It is important that we create positive first impressions.

Matthew 5:16, Let your light so shine before men, that they may see your good works, and glorify your Father which is in heaven. 

I Peter 2:9, But ye are a chosen generation, a royal priesthood, an holy nation, a peculiar people; that ye should shew forth the praises of him who hath called you out of darkness into his marvellous light.

To “shew forth” is obviously a visible thing and has to do with the impression we leave on others. It is our responsibility to let the world see Christ. Our works ought to lead others to glorify Christ. Our light that we shine forth ought to impress people to have a heart to glorify God.

We must understand that many of the first-time guests we receive are lost, and how we treat them could make a difference in whether they ever get saved.

Matthew 10:16, Behold, I send you forth as sheep in the midst of wolves: be ye therefore wise as serpents, and harmless as doves

We need God’s wisdom as we try to reach a lost world for Christ. 


Pre-Service Responsibilities

The second a person pulls onto our church property this process begins. What they see, what they experience starts to impress upon them. Is it easy to pull in? What do things look like? How are they treated?

As we all know, it is hard to shake the first impression. That is why it is essential to maintain things like the lawn, flowers beds, church sign and exterior of your building.

Do you allow a bad spirit, lack of planning to hinder your potential for church growth?

Absolutely everything speaks to a first-time guest.

Most people decide to either come back or not within the first ten minutes of their visit. Even before your first hymn or the beginning of your message.

First impressions take place in four areas.

1.   Do people feel welcomed?


Great people with a “Glad you are here.” People enjoy feeling welcome when they arrive.

Greeting involves such ministries as Parking Lot Greeters, Door Greeters, and Ushers.

Use of signs and banners can be used to help people feel received.

Sunday School teachers and nursery workers being on time and in place when your guests arrive.

2.   Do people know where they are going?


When someone pulls onto your property, is it clear where they are to go? If you are unable to have Parking Lot Greeters, then proper signage will work.

When they come inside, do you have people in place to show people to where they need to go? Again, wall signs are excellent. Many times people don’t want to ask a stranger where something is especially the ladies room.

Restrooms and children’s ministry areas need to be clearly marked.


3.   Do people feel you care?


Do you look at a guest as a number or a potential giver? Maybe they can start a new ministry?

We need to value them as a soul that will spend somewhere in eternity.

Do any gifts, we give, out demonstrate that we value our guests?

Make sure restrooms, and children’ ministry areas are clean. Be friendly.


4.   Do people comfortably find a seat?


Guest are not comfortable with asking strangers if they can come into the pew.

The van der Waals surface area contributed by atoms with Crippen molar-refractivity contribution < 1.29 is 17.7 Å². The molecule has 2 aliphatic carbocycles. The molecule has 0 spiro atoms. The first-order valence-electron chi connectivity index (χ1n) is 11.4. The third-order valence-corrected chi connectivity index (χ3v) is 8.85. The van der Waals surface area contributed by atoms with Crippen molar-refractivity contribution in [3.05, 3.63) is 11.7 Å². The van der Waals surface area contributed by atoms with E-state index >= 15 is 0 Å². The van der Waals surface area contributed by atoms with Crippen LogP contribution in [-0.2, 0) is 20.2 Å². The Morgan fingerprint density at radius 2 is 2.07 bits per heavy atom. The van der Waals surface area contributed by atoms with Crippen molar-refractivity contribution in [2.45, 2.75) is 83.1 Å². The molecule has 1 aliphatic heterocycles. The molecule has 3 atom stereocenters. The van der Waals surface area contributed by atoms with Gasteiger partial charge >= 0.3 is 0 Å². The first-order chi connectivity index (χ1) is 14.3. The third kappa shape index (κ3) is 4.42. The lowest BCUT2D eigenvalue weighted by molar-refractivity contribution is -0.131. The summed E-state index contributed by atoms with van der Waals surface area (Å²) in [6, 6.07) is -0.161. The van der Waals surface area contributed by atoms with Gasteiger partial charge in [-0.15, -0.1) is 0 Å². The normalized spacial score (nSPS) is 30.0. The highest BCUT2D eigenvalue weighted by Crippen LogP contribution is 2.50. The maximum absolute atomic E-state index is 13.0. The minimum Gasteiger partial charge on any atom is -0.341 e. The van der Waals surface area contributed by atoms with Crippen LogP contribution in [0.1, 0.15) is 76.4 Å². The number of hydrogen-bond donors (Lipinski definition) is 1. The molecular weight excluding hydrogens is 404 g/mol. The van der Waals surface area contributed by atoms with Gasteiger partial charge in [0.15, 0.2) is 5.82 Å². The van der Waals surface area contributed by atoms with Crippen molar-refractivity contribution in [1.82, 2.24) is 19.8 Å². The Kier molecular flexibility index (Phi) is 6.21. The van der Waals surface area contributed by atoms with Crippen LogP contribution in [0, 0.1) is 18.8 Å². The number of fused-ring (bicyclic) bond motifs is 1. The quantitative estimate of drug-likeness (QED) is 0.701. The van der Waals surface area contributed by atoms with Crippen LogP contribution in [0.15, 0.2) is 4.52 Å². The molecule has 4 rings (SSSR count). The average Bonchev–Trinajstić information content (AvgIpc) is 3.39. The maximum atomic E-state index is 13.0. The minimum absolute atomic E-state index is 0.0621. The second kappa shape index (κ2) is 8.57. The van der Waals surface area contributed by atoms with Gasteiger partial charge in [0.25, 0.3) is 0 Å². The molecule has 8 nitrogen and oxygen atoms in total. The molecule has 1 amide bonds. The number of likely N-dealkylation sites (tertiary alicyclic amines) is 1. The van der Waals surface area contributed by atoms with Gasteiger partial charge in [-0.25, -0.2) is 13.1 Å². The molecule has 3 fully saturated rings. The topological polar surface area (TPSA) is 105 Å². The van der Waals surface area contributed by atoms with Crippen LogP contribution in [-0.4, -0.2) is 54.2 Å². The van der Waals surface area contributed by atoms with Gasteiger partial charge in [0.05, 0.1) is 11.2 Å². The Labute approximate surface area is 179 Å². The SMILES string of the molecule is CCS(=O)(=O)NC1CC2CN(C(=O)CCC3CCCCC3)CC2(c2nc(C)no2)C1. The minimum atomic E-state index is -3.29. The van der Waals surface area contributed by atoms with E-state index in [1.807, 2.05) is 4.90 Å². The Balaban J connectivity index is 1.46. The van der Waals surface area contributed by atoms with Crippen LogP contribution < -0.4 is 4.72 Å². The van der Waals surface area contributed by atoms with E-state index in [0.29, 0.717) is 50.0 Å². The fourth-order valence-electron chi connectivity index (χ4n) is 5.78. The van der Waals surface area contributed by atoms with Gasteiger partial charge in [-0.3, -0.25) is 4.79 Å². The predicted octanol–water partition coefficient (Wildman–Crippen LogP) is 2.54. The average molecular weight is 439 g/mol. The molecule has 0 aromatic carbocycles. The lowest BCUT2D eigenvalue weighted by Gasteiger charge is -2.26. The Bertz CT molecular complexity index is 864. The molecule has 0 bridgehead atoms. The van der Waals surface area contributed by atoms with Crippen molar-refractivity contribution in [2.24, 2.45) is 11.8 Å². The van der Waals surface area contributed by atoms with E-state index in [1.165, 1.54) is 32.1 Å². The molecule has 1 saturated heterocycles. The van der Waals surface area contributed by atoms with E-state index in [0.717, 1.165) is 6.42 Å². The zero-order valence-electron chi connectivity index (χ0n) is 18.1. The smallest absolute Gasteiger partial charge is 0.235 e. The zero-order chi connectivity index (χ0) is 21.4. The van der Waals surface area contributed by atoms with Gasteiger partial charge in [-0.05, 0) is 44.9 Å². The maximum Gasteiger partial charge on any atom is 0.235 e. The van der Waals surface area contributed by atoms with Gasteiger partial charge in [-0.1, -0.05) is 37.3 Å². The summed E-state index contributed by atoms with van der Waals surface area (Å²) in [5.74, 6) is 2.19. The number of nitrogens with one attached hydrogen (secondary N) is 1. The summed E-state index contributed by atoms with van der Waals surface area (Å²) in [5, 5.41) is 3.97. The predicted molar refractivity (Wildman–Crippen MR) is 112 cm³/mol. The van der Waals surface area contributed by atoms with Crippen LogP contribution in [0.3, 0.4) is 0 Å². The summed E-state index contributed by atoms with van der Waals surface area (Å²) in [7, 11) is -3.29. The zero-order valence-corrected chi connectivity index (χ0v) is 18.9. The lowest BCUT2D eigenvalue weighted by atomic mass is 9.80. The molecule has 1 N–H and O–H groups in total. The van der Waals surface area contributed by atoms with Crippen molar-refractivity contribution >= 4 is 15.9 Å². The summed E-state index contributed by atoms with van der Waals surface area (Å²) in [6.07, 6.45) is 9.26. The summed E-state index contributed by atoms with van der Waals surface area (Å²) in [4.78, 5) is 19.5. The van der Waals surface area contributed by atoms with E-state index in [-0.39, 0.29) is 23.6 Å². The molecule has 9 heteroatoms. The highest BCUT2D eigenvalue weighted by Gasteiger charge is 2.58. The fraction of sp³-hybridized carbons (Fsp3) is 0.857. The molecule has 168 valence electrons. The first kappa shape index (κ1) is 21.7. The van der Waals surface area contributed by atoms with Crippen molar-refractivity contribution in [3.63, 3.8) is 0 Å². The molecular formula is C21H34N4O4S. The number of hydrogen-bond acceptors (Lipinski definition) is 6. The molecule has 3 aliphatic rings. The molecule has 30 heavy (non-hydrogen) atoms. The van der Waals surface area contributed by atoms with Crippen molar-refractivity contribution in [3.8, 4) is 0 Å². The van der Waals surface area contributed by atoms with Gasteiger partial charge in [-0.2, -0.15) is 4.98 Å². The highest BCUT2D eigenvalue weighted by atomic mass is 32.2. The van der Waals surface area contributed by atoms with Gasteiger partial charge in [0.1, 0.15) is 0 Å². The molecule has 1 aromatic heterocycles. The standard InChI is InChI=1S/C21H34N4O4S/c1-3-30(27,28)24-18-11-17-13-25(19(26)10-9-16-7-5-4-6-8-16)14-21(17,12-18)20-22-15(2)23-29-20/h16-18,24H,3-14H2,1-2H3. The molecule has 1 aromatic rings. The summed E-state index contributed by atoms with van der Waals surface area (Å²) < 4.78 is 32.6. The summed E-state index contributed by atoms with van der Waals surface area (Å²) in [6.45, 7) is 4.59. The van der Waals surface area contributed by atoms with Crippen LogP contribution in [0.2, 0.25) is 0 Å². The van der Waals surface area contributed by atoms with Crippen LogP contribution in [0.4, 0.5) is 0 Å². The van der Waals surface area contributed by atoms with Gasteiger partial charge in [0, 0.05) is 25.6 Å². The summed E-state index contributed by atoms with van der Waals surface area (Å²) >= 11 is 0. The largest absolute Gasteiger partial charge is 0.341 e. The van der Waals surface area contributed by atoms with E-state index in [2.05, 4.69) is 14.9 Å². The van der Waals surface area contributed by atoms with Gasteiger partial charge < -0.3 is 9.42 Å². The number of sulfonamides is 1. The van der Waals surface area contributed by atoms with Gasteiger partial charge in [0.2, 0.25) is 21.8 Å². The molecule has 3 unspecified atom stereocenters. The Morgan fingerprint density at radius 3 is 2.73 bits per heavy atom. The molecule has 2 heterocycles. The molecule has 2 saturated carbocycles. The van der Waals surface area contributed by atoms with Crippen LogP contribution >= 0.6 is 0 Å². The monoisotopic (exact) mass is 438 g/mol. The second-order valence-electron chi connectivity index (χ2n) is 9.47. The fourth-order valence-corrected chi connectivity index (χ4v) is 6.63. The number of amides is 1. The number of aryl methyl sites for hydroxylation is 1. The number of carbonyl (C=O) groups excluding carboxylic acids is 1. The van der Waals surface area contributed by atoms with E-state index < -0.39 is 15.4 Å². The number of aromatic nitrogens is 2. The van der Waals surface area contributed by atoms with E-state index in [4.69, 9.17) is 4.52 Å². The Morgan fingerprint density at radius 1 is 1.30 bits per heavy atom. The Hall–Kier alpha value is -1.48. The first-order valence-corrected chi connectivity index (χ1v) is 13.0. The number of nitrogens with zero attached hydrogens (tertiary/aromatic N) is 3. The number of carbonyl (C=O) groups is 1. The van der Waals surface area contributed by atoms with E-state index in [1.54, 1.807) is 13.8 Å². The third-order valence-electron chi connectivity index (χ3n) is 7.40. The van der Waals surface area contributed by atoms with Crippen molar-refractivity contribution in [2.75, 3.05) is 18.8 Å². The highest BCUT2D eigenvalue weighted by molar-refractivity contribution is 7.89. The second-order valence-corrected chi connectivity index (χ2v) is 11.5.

This is where it is important to have good ushers. Have your ushers ask members to move to the center.

Make sure you leave good seats for guest, not making them sit in the front.

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Now it is time to prepare for the:

Church Service Times
1.   Planning

I understand we need to leave room for the Holy Spirit to move, but planning is crucial.

Come early and make sure heating and air conditioning are working. Check to see if all needed lights are on. All computer and sound equipment is set up. Do not have people setting up mic cords as the service starts.

Do “all things decently and in order”.
2.   Worship   

True worship takes place in the power of God and His Spirit. Therefore, worship is to be powerful.

Worship requires that we have adequately prayed for the service, that the pastor is walking in the Spirit. Members have prayed and are right with God.

Begin the service expecting God to do great things. 

Come with a spirit to participate. If a guest is seeing you not participating in the service, why should they?

Do we impress our guests that we are entering into the very presence of God?

Hebrews 13:15 – By him therefore let us offer the sacrifice of praise to God continually, that is, the fruit of our lips giving thanks to his name

Colossians 3:16 – Let the word of Christ dwell in you richly in all wisdom; teaching and admonishing one another in psalms and hymns and spiritual songs, singing with grace in your hearts to the Lord.

Philippians 2:9-11, Wherefore God also hath highly exalted him, and given him a name which is above every name:10 That at the name of Jesus every knee should bow, of things in heaven, and things in earth, and things under the earth; 11 And that every tongue should confess that Jesus Christ is Lord, to the glory of God the Father
3.   Information Gathering

You will never get everyone to fill out a connection card, but I believe a proper system will help you to maximizes the number who will fill out a guest card.

You can use a generic card that goes into the pew but a custom card each week works best.

Give out the card and a bulletin to EACH person as they enter the service.

Have everyone fill out a card.

During the Guest Welcome.

Guests don’t like to be centered out. Ask during your welcome for everyone to fill out a card.

Guest are more comfortable, filling out the card when they observe everyone doing it.

This will involve teaching your members, in advance, the importance of filling out these cards. Ask members to fill out the name and email and ask guests to fill out whatever they are comfortable doing.

Teach the church family the importance of guests seeing them fill out the connection card. When guests notice the members doing it, it will encourage them to do it also.

During the Preaching